The year was completed before the legions were brought back from Velitrae. Thus the question regarding the laws was suspended and deferred for the new military tribunes; for the commons re-elected the same two plebeian tribunes, because they were the proposers of the laws.
Titus Quinctius, Servius Cornelius, Servius Sulpicius, Spurius Servilius, Lucius Papirius, Lucius Valerius, were elected military tribunes. Immediately at the commencement of the year the question about the laws was pushed to the extreme of contention;
and when the tribes were called, nor did the protest of their colleagues prevent the proposers of the laws, the patricians being alarmed have recourse to their two last aids, to the highest authority and the highest citizen.
It is resolved that a dictator be appointed: Marcus Furius Camillus is appointed, who nominates Lucius Aemilius his master of the horse. To meet so powerful a measure of their opponents, the proposers of the laws also set forth the people's cause with great determination of mind, and having convened an assembly of the people, they summon the tribes to vote.
When the dictator took his seat, accompanied by a band of patricians, full of anger and of threats, and the business was going on at first with the usual contention of the plebeian tribunes, some proposing the law and others protesting against it, and though the protest was more powerful by right, still it was [p. 439]
Overpowered by the popularity of the laws themselves and of their proposers, and when the first tribes pronounced, “Be it as you
propose,” then Camillus says, “Since, Romans, tribunitian extravagance, not authority, sways you now, and ye are rendering the right of protest, acquired formerly by a secession of the commons, totally unavailing by the same violent conduct by which you acquired it, I, as dictator, will support the right of protest, not more for the interest of the whole commonwealth than for your sake; and by my authority I will defend your rights of protection, which have been overturned.
Wherefore if Caius Licinius and Lucius Sextius give way to the protest of their colleagues, I shall not introduce a patrician magistrate into an assembly of the commons.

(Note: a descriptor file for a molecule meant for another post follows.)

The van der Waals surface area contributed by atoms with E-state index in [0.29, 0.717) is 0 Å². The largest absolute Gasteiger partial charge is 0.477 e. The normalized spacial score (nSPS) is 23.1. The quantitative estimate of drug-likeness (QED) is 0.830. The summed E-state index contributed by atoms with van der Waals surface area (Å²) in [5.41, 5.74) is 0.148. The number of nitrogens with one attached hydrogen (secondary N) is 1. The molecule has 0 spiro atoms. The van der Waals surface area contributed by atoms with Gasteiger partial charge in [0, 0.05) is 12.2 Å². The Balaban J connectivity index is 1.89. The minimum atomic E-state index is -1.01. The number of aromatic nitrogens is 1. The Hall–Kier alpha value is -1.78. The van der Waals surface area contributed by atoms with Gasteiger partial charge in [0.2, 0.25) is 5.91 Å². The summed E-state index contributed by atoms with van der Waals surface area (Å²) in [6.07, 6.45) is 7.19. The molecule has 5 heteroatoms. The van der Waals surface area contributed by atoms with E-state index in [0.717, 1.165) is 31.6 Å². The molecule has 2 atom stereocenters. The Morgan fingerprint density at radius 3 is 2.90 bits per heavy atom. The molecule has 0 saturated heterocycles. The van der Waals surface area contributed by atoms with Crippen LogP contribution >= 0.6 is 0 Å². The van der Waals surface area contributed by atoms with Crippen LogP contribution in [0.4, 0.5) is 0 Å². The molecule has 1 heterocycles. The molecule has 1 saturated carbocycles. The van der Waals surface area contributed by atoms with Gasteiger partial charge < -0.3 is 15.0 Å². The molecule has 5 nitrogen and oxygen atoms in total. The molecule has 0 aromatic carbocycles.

If, in opposition to the right of protest, they will strive to saddle laws on the state as though captive, I will not suffer the tribunitian power to be destroyed by itself.” When the plebeian tribunes still persisted in the matter with unabated energy and contemptuously, Camillus, being highly provoked, sent his lictors to disperse the commons; and added threats, that if they persisted he would bind down the younger men by the military oath, and would forthwith lead an army out of the city.
He struck great terror into the people; by the opposition he rather inflamed than lessened the spirits of their leaders. But the matter inclining neither way, he abdicated his dictatorship, either because he had been appointed with some informality, as some have stated; or because the tribunes of the people proposed to the commons, and the commons passed it, that if Marcus Furius did any thing as dictator, he should be fined five hundred thousand asses.
But both the disposition of the man himself, and the fact that Publius Manlius was immediately substituted as dictator for him, incline me to believe, that he was deterred rather by some defect in the auspices than by this unprecedented order.
What could be the use of appointing him (Manlius) to manage a contest in which Camillus had been defeated? and because the following year had the same Marcus Furius dictator, who certainly would not without shame have resumed an authority which but the year before had been worsted in his hands;
at the same time, because at the time when the motion about fining him is said to have been published, he could either resist this order, by
which he saw himself degraded, or [p. 440]
he could not have obstructed those others on account of which this was introduced, and throughout the whole series of disputes regarding the tribunitian and consular authority, even down to our own memory, the pre-eminence of the dictatorship was always decided.